Medieval Dress for the Beginner:
-The High Middle Ages
-The Late Middle Ages
Leg coverings (under construction)
Jon at Armlann makes some very nice looking medieval shoes. I don't
think you'll find a better shoe at a lower price anywhere, but I could
be wrong. You can find better shoes that are made with 100% period
techniques, but you'll pay through the nose. You can find cheaper
shoes, but they won't look period and they won't be custom made to your
feet. Dollar for dollar, Armlann's my choice.
Cy Rudnick's Fine Fabrics:
Cy Rudnicks has the best selection of wool I've ever seen. Located in
the Crown Center, in Downtown Kansas City, they buy overstocks from
some of the finest designers in the world. This is not your average
fabric store ~ wools, linens and silks are all available from this
store and they will send samples anywhere at no charge. You won't find
any $4 per yard fabric here but it's all high quality and well worth
the price. Drop them an email and describe what you're looking for and
they'll send out several samples. Tell them we sent you.
Footwear in the Middle Ages:
An extensively researched site detailing shoes from circa 700 to 1500.
I. Marc Carlson discusses development of footwear, designs, tools and
techniques of making footwear and much more. The most complete resource
for footwear on the Internet that I've found. Some of the pictures of
shoes used in the article are from his site.
Makers of Period Patterns. Their patterns are excellent, they have
patterns based off of medieval clothing for everything from braes to
padded gambesons. I suggest that you trace their patterns onto other
fabric or paper; their patterns are overlayed on each other and if one
is cut out, all others are lost. Great patterns, well worth the $20
price tag. I recommend buying them from The Millinery, where I have found they are available at the lowest price. Be sure to tell her we sent you.
A UK based living history group focusing on the Dark Ages in Britain
from the fall of the Roman Empire to the Battle of Hastings. Their site
is a bit confusing to navigate and could be better organized but there
is some very good information about dress in the Dark Ages as well as
other good reference materials.
The Society for Creative Anachronism:
The SCA is the largest Middle Age re-creation group in the US, and
probably the world. They have some excellent resources for anyone
interested in costuming, or any other medieval pursuit for that matter.
However, the SCA is far less stringent in their accuracy standards than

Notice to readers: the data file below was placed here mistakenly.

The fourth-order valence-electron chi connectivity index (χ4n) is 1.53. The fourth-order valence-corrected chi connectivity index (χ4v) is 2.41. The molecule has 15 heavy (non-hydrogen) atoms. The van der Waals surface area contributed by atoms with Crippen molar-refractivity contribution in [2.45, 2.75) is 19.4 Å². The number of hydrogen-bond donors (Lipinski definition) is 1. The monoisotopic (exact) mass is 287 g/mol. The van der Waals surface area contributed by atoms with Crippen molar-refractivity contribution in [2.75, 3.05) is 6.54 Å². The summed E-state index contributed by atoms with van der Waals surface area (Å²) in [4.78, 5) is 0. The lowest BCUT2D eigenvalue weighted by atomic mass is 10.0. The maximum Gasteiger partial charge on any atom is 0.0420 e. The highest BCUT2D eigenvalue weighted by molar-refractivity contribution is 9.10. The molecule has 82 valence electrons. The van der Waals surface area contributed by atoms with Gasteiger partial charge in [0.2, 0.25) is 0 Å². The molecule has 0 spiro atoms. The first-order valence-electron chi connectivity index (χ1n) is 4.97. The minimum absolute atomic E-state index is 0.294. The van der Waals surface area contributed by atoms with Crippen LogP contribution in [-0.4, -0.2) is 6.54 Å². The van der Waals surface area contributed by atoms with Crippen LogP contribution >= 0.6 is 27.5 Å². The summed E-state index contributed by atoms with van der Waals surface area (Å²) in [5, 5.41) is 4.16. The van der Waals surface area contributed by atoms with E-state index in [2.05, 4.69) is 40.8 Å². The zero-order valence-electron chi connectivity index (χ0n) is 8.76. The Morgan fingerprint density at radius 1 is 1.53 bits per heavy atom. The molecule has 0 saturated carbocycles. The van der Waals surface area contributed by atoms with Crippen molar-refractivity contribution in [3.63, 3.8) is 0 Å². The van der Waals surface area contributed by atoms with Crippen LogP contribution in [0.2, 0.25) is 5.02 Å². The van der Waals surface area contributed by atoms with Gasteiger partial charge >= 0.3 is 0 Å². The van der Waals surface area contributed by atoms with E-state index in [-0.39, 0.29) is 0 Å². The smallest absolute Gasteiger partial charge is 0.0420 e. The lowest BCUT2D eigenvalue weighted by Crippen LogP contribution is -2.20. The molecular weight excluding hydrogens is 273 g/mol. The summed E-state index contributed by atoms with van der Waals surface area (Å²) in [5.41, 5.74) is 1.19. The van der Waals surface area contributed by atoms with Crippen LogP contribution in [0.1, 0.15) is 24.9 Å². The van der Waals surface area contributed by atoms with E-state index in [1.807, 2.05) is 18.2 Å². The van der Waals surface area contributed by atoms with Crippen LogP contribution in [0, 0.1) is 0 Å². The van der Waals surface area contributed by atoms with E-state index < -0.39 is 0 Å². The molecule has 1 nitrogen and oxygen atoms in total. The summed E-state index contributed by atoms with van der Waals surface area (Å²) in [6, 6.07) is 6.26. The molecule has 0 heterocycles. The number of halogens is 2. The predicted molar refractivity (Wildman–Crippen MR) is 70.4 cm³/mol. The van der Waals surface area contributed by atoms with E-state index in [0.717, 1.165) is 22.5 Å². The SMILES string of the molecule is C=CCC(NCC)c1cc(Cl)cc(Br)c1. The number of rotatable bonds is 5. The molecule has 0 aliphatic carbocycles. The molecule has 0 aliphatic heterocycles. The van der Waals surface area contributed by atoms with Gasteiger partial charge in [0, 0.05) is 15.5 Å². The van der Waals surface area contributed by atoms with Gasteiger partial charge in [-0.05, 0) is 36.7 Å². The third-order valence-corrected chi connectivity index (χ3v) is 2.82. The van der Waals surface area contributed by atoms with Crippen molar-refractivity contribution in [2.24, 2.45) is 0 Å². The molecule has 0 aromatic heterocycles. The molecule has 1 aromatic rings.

other groups listed in this section. Researchers must look with a
critical eye at some of the things they suggest.
Founded in 1971, The Vikings claim the title of oldest Dark-Age
re-enactment society in Britain. They are extremely stringent on
accuracy of costuming and have thoroughly researched the cultures of
the Vikings, Anglo-Saxons, Normans and Celts. Because of their desire
to remain strictly accurate, they have very rigid guidelines that do
not allow for representations of clothing that are likely to have
existed but lack strong evidence. Their resource pages are excellent
for anyone interested in this period.
list is meant to serve as a resource to those interested in recreating
period clothing. Some of the works listed were used as reference
materials for the articles, others are included for their value as a
resource to garb makers. This list will continue to grow as new
resources are found. Those with a "***" after the entry are sources I have found to be exceptional.
Cunnington, Phillis. Medieval & Tudor Costume. Boston: Plays, Inc., 1972.
Davenport, Millia. The Book of Costume. New York: Crown Publishers, 1948.
Kelly, Francis M. and Randolph Schwabe. A Short History of Costume and Armor, 1066-1800. New York: Charles Scribner's Sons, 1931.
Lister, Margot. Costume: an illustrated survey from ancient times to the 20th century. Boston: Plays, Inc., 1968.
Owen-Crocker, Gale R.Dress in Anglo-Saxon England. Rochester: Boydell & Brewer, 2004. ***
Piponnier, Francoise and Perrine Mane. Dress in the Middle Ages. New Haven: Yale University Press, 1997. ***
Weigle, Coryn. Period Patterns, number 16, Tunics, c. 650-1310 A.D. Alexandria, VA: MediŠval Miscellanea, 1988.